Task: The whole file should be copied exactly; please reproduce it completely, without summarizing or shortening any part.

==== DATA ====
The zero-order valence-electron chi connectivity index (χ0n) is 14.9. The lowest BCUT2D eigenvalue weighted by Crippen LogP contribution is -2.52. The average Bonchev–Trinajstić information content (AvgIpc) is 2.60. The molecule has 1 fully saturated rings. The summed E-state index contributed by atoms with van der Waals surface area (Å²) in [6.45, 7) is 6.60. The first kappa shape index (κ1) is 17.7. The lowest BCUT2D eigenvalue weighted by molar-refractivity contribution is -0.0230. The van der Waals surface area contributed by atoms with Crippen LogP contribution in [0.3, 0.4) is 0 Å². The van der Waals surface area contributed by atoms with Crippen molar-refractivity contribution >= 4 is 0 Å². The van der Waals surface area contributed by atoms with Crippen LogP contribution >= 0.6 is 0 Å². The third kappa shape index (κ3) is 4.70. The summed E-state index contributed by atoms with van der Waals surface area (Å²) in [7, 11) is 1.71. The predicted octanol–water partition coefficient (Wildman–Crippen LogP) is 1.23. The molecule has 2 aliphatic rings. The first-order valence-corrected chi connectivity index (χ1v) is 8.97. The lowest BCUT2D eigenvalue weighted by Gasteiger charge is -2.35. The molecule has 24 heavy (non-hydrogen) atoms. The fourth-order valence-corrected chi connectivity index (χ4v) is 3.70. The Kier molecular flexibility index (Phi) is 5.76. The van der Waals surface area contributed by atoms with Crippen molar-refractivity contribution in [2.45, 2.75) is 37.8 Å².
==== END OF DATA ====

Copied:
The zero-order valence-electron chi connectivity index (χ0n) is 14.9. The lowest BCUT2D eigenvalue weighted by Crippen LogP contribution is -2.52. The average Bonchev–Trinajstić information content (AvgIpc) is 2.60. The molecule has 1 fully saturated rings. The summed E-state index contributed by atoms with van der Waals surface area (Å²) in [6.45, 7) is 6.60. The first kappa shape index (κ1) is 17.7. The lowest BCUT2D eigenvalue weighted by molar-refractivity contribution is -0.0230. The van der Waals surface area contributed by atoms with Crippen LogP contribution in [0.3, 0.4) is 0 Å². The van der Waals surface area contributed by atoms with Crippen molar-refractivity contribution >= 4 is 0 Å². The van der Waals surface area contributed by atoms with Crippen LogP contribution >= 0.6 is 0 Å². The third kappa shape index (κ3) is 4.70. The summed E-state index contributed by atoms with van der Waals surface area (Å²) in [7, 11) is 1.71. The predicted octanol–water partition coefficient (Wildman–Crippen LogP) is 1.23. The molecule has 2 aliphatic rings. The first-order valence-corrected chi connectivity index (χ1v) is 8.97. The lowest BCUT2D eigenvalue weighted by Gasteiger charge is -2.35. The molecule has 24 heavy (non-hydrogen) atoms. The fourth-order valence-corrected chi connectivity index (χ4v) is 3.70. The Kier molecular flexibility index (Phi) is 5.76. The van der Waals surface area contributed by atoms with Crippen molar-refractivity contribution in [2.45, 2.75) is 37.8 Å².